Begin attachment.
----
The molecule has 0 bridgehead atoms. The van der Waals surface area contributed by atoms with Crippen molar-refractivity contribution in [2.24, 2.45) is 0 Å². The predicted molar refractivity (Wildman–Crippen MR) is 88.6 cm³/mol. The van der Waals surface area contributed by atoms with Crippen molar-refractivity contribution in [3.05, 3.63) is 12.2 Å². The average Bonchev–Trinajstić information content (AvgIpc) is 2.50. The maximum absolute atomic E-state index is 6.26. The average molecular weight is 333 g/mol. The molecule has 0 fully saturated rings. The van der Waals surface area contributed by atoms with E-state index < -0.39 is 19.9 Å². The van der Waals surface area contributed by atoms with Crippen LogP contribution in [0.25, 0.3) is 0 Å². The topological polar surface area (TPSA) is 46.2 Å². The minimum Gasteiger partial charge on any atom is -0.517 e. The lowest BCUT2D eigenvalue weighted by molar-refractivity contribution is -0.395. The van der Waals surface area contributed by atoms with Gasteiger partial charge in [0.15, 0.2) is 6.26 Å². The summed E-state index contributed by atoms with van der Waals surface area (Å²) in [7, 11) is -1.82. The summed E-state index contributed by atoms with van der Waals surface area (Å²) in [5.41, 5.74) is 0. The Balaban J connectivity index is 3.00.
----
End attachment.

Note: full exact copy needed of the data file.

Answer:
The molecule has 0 bridgehead atoms. The van der Waals surface area contributed by atoms with Crippen molar-refractivity contribution in [2.24, 2.45) is 0 Å². The predicted molar refractivity (Wildman–Crippen MR) is 88.6 cm³/mol. The van der Waals surface area contributed by atoms with Crippen molar-refractivity contribution in [3.05, 3.63) is 12.2 Å². The average Bonchev–Trinajstić information content (AvgIpc) is 2.50. The maximum absolute atomic E-state index is 6.26. The average molecular weight is 333 g/mol. The molecule has 0 fully saturated rings. The van der Waals surface area contributed by atoms with E-state index < -0.39 is 19.9 Å². The van der Waals surface area contributed by atoms with Crippen LogP contribution in [0.25, 0.3) is 0 Å². The topological polar surface area (TPSA) is 46.2 Å². The minimum Gasteiger partial charge on any atom is -0.517 e. The lowest BCUT2D eigenvalue weighted by molar-refractivity contribution is -0.395. The van der Waals surface area contributed by atoms with Gasteiger partial charge in [0.15, 0.2) is 6.26 Å². The summed E-state index contributed by atoms with van der Waals surface area (Å²) in [7, 11) is -1.82. The summed E-state index contributed by atoms with van der Waals surface area (Å²) in [5.41, 5.74) is 0. The Balaban J connectivity index is 3.00.